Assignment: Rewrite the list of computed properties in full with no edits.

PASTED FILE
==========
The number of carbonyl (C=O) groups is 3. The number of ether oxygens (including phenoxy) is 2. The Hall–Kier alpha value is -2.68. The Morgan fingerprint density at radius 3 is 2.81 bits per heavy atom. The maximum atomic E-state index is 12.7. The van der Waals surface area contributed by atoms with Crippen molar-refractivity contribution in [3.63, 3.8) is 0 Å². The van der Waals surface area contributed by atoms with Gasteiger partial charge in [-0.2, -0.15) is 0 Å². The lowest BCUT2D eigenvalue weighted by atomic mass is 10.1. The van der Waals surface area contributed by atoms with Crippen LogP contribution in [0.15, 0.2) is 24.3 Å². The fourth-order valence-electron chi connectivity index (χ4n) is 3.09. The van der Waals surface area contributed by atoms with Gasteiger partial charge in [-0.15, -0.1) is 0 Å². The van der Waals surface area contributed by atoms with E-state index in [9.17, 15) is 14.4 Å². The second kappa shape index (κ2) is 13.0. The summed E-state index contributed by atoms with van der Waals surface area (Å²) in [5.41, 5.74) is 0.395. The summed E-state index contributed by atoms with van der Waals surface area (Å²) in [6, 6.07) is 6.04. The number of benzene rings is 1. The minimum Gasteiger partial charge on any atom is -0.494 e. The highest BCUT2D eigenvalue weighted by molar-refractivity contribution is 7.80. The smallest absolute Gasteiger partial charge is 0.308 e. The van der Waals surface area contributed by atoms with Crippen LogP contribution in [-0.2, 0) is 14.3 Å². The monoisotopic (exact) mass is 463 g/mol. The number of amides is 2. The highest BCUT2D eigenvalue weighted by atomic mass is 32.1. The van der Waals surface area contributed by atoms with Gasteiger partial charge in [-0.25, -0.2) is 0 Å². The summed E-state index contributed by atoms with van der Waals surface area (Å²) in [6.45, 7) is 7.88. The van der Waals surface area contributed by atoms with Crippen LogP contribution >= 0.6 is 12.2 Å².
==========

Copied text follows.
The number of carbonyl (C=O) groups is 3. The number of ether oxygens (including phenoxy) is 2. The Hall–Kier alpha value is -2.68. The Morgan fingerprint density at radius 3 is 2.81 bits per heavy atom. The maximum atomic E-state index is 12.7. The van der Waals surface area contributed by atoms with Crippen molar-refractivity contribution in [3.63, 3.8) is 0 Å². The van der Waals surface area contributed by atoms with Gasteiger partial charge in [-0.2, -0.15) is 0 Å². The lowest BCUT2D eigenvalue weighted by atomic mass is 10.1. The van der Waals surface area contributed by atoms with Crippen LogP contribution in [0.15, 0.2) is 24.3 Å². The fourth-order valence-electron chi connectivity index (χ4n) is 3.09. The van der Waals surface area contributed by atoms with Gasteiger partial charge in [-0.15, -0.1) is 0 Å². The van der Waals surface area contributed by atoms with E-state index in [9.17, 15) is 14.4 Å². The second kappa shape index (κ2) is 13.0. The summed E-state index contributed by atoms with van der Waals surface area (Å²) in [5.41, 5.74) is 0.395. The summed E-state index contributed by atoms with van der Waals surface area (Å²) in [6, 6.07) is 6.04. The number of benzene rings is 1. The minimum Gasteiger partial charge on any atom is -0.494 e. The highest BCUT2D eigenvalue weighted by molar-refractivity contribution is 7.80. The smallest absolute Gasteiger partial charge is 0.308 e. The van der Waals surface area contributed by atoms with Crippen LogP contribution in [-0.2, 0) is 14.3 Å². The monoisotopic (exact) mass is 463 g/mol. The number of amides is 2. The highest BCUT2D eigenvalue weighted by atomic mass is 32.1. The van der Waals surface area contributed by atoms with Gasteiger partial charge in [-0.25, -0.2) is 0 Å². The summed E-state index contributed by atoms with van der Waals surface area (Å²) in [6.45, 7) is 7.88. The van der Waals surface area contributed by atoms with Crippen LogP contribution >= 0.6 is 12.2 Å².